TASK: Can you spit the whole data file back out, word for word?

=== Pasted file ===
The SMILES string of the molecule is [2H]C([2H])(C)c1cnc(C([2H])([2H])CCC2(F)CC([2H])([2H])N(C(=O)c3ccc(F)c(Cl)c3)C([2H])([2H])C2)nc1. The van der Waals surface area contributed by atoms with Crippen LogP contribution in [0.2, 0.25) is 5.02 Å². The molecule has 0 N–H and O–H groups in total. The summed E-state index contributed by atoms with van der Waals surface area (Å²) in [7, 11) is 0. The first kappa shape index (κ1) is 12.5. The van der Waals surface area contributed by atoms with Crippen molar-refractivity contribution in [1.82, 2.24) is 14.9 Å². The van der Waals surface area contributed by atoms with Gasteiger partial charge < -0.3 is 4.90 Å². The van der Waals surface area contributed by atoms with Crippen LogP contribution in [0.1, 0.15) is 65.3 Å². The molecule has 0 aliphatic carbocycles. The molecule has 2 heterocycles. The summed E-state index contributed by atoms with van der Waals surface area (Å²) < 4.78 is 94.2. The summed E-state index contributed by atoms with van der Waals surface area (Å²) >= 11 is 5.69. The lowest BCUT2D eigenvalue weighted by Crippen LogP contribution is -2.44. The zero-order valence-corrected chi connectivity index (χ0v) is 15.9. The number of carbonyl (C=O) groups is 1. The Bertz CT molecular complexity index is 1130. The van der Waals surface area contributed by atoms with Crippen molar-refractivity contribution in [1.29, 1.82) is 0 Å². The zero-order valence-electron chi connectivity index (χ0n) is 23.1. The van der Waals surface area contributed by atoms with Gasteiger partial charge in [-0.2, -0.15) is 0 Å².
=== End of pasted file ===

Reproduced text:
The SMILES string of the molecule is [2H]C([2H])(C)c1cnc(C([2H])([2H])CCC2(F)CC([2H])([2H])N(C(=O)c3ccc(F)c(Cl)c3)C([2H])([2H])C2)nc1. The van der Waals surface area contributed by atoms with Crippen LogP contribution in [0.2, 0.25) is 5.02 Å². The molecule has 0 N–H and O–H groups in total. The summed E-state index contributed by atoms with van der Waals surface area (Å²) in [7, 11) is 0. The first kappa shape index (κ1) is 12.5. The van der Waals surface area contributed by atoms with Crippen molar-refractivity contribution in [1.82, 2.24) is 14.9 Å². The van der Waals surface area contributed by atoms with Gasteiger partial charge < -0.3 is 4.90 Å². The van der Waals surface area contributed by atoms with Crippen LogP contribution in [0.1, 0.15) is 65.3 Å². The molecule has 0 aliphatic carbocycles. The molecule has 2 heterocycles. The summed E-state index contributed by atoms with van der Waals surface area (Å²) < 4.78 is 94.2. The summed E-state index contributed by atoms with van der Waals surface area (Å²) >= 11 is 5.69. The lowest BCUT2D eigenvalue weighted by Crippen LogP contribution is -2.44. The zero-order valence-corrected chi connectivity index (χ0v) is 15.9. The number of carbonyl (C=O) groups is 1. The Bertz CT molecular complexity index is 1130. The van der Waals surface area contributed by atoms with Crippen molar-refractivity contribution in [1.29, 1.82) is 0 Å². The zero-order valence-electron chi connectivity index (χ0n) is 23.1. The van der Waals surface area contributed by atoms with Gasteiger partial charge in [-0.2, -0.15) is 0 Å².